- For the school, see Escola de la Llotja.
Llotja (Eastern Catalan: [ˈʎɔdʒə], Western Catalan: [ˈʎɔdʒa]; Aragonese: Loncha; Spanish: Lonja) is a Catalan/Valencian term for buildings that, during the Middle Ages, were used for commercial transactions.
Others, in feudal towns, were used for fishing and livestock market.
Llotjas of the former Crown of Aragon
The existing Llotjas of the former Crown of Aragon are:
- Llotja of Valencia or Llotja de la Seda, civil Gothic monument built between 1482 and 1492, by the mason master Pere Compte. It was declared a World Heritage Site by UNESCO on December 7, 1996.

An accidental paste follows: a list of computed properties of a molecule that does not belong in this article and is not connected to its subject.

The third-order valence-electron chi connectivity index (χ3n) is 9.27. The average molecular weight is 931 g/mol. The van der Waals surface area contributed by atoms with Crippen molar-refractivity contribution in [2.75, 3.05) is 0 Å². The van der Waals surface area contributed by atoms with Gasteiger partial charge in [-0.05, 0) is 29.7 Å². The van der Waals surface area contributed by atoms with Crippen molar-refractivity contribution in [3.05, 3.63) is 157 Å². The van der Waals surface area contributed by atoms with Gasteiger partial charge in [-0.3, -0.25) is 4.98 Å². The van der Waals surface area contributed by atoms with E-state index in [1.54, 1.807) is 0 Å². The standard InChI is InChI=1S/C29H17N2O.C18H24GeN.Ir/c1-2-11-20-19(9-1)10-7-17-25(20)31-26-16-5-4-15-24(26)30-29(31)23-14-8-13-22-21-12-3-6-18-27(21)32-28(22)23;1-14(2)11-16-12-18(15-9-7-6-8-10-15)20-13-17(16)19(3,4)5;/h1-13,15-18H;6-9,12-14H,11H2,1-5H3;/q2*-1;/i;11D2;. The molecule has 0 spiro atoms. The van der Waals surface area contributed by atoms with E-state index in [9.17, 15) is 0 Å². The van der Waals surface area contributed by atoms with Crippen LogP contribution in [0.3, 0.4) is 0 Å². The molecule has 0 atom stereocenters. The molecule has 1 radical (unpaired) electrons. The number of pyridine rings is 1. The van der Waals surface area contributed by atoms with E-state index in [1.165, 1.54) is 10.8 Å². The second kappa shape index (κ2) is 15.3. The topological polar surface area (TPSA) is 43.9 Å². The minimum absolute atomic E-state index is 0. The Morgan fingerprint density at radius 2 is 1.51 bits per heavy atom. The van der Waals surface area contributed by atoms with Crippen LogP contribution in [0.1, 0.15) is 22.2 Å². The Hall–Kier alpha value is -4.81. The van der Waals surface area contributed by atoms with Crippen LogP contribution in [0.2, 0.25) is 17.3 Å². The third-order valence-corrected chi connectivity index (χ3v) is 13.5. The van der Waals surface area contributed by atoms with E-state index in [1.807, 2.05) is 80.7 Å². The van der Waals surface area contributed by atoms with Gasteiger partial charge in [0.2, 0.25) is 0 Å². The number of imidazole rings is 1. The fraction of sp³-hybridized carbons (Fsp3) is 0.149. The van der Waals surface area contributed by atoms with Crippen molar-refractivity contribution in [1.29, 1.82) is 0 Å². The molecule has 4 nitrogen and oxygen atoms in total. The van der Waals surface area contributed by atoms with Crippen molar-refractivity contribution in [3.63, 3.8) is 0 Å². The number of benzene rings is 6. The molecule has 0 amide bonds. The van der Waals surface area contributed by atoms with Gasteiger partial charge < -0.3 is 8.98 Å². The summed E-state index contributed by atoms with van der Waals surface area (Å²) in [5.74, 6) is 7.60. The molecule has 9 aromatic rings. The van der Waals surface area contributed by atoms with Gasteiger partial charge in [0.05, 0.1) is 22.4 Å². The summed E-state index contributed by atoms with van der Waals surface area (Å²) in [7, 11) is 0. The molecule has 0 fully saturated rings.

- Llotja of Palma or Sa Llotja, (1420–1452).
- Llotja of Barcelona or Llotja del Mar, (1352–1453) (reformed 1774-1802).
- Llotja of Perpignan (14th-16th centuries).
- Llotja del Cànem in Castellón de la Plana.
- Llotja of Castelló d'Empúries (c. 1393).
- Llotja of Tortosa (1368–1373).
- Loncha of Alcañiz (15th century).
Llotjas built after Spanish unification
The Llotjas built after Spanish unification are:
- Loncha of Zaragoza (1541–1551).
- La Porxada in Granollers (1586–1587).
- Casa Lonja de Sevilla, in which centralized all trade of America with Spain from 1580 to 1717, including all types of products.
- Antigua Lonja (18th century) in El Puerto de Santa María.